Blood Binds the Pack is the second volume in Alex Wells’ Hob Raveni series.
In the previous volume, Hob Raveni and the Ghost Wolves achieved the near-impossible: they assassinated Mr. Green, one of TransRift’s psionic-adept Weathermen. But that was not the end of the story. TransRift is determined to crush the resistance and take total control of Tanegawa’s World. They have sent a new enforcer: Mr. Yellow. Hob and the Wolves were lucky to kill one Weatherman. Can they kill two?
TransRift believes that the human population of Tanegawa’s World is there only to serve TransRift’s goals. The laborers get dangerous work for poor pay; Transrift gets the profits. Any of the canaille who dare to complain will likely be silenced by a bullet in the head. Union organizers? Definitely dead.
TransRift has vast resources. It fields its own mercenary army and controls a corps of eldritch Weathermen. Tanegawa’s World can field only a motley crew of miners, farmers, and mercenaries (the Ghost Wolves). Oh yes, and some witches, people with abilities ranging from pyrokinesis to mind control.
Weathermen and witches are on opposite sides, but they may be two sides of the same coin. They seem to draw their powers from the same mysterious source.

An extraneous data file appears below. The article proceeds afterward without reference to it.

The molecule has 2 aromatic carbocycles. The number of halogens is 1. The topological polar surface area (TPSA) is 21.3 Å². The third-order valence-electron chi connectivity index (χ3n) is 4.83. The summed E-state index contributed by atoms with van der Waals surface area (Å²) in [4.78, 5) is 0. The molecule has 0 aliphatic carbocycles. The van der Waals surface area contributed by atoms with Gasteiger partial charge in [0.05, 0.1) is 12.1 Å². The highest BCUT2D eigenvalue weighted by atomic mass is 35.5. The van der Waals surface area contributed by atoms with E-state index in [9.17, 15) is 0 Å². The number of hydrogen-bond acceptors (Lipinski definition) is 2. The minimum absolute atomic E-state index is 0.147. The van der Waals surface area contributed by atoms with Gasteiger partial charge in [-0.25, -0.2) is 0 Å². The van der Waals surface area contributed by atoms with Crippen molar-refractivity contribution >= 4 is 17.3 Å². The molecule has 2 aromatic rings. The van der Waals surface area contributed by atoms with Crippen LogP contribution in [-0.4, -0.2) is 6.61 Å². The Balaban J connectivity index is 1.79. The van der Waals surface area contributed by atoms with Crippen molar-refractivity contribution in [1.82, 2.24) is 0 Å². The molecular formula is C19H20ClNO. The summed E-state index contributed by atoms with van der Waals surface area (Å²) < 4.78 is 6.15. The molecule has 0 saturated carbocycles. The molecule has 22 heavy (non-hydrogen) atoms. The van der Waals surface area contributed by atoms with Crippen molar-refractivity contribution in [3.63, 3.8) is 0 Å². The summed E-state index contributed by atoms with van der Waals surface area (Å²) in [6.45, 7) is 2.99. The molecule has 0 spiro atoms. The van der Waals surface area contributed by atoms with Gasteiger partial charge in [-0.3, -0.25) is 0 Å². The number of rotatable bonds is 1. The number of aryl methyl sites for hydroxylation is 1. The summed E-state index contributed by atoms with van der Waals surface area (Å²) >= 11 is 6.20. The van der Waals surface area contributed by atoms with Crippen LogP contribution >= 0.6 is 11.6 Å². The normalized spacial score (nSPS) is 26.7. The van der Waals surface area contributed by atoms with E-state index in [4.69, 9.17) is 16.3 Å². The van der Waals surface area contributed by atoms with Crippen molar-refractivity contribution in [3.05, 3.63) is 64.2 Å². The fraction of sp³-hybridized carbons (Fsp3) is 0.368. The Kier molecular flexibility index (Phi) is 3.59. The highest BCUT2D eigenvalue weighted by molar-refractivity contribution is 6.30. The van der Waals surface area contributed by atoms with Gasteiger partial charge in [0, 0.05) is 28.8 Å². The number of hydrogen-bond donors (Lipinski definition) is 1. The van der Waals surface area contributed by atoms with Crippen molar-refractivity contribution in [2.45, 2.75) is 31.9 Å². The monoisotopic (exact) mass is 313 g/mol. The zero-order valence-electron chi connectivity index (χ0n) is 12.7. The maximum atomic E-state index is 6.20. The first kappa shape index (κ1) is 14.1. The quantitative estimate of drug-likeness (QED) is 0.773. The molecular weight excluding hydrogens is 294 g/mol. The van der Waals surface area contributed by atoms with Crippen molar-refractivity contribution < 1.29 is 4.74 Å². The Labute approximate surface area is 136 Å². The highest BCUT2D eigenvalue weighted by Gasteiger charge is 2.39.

Mr. Yellow is determined to find that source, to have it for his very own. His minions, the Weathermen, will cheerfully sacrifice every person on the planet if that will help them find and control the source.
Other reviewers have compared this book to the movie Fury Road. I’ve never seen that, so I probably shouldn’t comment. But having read about Fury Road, I have the impression the baddies in Fury Road prefer to oppress women. Transrift is equal opportunity evil. Anyone, male or female or whatever, anyone who can be worked to death in a mine is fodder for TransRift.
Why is it that there’s so much recent SF that frets about the rights of workers? Suddenly, it’s no longer acceptable to round up the poors to work them to death in mines. Given that labor unions are close to dead on the ground, it’s hard to see why anyone cares about the proletariat. It is a puzzlement.
Because I know that the author, Alex Wells, is interested in geology, I am waiting for the series to eventually reveal that magic is actually just advanced science of some sort (as happened with Charlie Stross’ Family Trade novels). But I suspect that this may not be the correct perspective from which to interrogate this text. The book is one part science fantasy to one part space western. Plausibility isn’t the point: a fast-paced tale of the good guys beating the black hats is.
As is typical of many space-westerns1, conflict resolution by sudden death (including sudden mass death) is a thing. If this is not your thing, look elsewhere. If, however, you’ve been looking for something like the Colorado Coalfield War IN SPAAACE WITH EXTRA ADDED PSIONICS! then this may be what you want.
1: But no Native American analogs in this space western.